Many horse owners often ask themselves, should I rug my horse in winter. Rugs are primarily used to shield horses from varying weather conditions and climates.
There are several main reasons why we rug our horses in winter:
- To keep them warm.
- To keep them dry and to keep them clean. If they get wet and cold, they lose more heat and as a result use more energy to keep warm.
- To be able to clip them, which reduces the risk of over-heating during training or competition.
Not all horses need rugging, a full winter coat is well designed to protect the horse from the cold. Late summer and early autumn are the time for your horse to naturally develop its winter coat and adapt its natural heating systems. The coat gets heavy in the winter for a reason, and it stands on end and acts as a layer of insulation when it gets cold to keep the body warm.
When considering rugging horses, it is important to consider three weather factors:
These factors need to be taken into consideration along with the horse’s individual needs. As with people, young and old horses are less likely to cope well with the cold. Young horses are smaller and often have less body fat and will lose heat more rapidly. Older horses have a reduced ability to control their body temperature, may have lower body fat, may have health problems, reduced digestive efficiency and be less active which can all contribute to them being more at risk in cold weather.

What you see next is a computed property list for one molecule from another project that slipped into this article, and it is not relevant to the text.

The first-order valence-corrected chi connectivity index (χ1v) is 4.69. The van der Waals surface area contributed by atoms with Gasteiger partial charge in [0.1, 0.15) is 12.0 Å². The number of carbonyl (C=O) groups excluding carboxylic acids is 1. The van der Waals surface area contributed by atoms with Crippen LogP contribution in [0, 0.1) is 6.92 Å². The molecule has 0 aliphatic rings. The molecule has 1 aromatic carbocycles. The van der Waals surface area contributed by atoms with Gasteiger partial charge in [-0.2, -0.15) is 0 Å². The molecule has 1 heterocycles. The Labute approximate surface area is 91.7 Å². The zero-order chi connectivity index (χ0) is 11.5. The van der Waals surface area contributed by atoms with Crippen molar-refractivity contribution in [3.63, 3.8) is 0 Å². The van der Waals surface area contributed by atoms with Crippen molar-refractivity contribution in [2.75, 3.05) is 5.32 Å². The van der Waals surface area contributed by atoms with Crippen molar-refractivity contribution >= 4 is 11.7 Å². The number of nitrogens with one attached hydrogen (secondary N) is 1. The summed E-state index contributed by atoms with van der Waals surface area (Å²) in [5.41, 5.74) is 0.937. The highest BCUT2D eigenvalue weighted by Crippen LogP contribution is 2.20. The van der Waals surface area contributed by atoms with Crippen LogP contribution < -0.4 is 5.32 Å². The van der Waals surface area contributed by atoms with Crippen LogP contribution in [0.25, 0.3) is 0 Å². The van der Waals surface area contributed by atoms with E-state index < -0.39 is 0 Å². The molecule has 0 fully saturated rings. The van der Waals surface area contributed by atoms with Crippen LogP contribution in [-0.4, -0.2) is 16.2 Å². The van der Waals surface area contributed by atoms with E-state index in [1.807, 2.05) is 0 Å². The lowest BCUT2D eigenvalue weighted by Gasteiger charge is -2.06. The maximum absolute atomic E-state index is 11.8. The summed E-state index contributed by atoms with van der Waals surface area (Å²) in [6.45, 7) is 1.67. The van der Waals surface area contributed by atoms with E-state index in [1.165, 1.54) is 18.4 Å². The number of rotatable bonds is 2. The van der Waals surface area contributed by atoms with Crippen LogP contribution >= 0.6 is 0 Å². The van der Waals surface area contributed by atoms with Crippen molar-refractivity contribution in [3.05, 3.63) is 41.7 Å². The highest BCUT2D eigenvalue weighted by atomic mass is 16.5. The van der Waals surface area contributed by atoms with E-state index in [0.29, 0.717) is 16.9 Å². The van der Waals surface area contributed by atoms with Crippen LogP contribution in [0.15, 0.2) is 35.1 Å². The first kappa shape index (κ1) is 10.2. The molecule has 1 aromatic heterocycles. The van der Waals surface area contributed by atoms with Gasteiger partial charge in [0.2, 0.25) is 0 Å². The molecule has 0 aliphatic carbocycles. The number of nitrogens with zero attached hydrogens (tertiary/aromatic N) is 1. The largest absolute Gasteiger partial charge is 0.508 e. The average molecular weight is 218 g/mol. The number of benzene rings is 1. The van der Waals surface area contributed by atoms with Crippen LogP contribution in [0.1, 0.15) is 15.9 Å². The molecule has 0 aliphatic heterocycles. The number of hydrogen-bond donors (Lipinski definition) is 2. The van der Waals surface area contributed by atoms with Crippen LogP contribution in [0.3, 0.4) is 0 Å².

Horses that are recovering from illness also have a hard time trying to keep warm while using their energy to try to heal or get over their ailment at the same time. Horses that have been kept under lights, either for breeding purposes or to keep their coats shinier and thinner, also will need extra consideration. These are all horses that, even if they are not clipped, do not fit the normal mould when it comes to considering rugging through winter.
Providing your horse with a well fitted and suitable rug is vital for its comfort if you decide to rug your horse. The right rug choice will help to regulate your horse’s body temperature and maintain a healthy condition. Two terms to be familiar when it becomes to rugs are denier and fill. The higher the denier, the sturdier the fabric. Fill is the batting inside the rug. The fill weight indicates how heavy or warm the rug is. Lightweight rugs generally are around 100 grams to 200 grams, medium weights are often around 200 grams, and heavyweights can be 350 grams or more. When checking the warmth under a rug place your hand under the rug behind the withers or feel around the horse’s kidneys. A horse’s kidneys are on either side of their back, behind where a saddle would be placed. If it feels cold, then you may want to consider a thicker rug. If it feels damp, then you may want to consider removing the rug as its likely your horse is too warm. Remember if the horse is too heavily rugged then less energy is lost and will be deposited as fat leading to weight gain.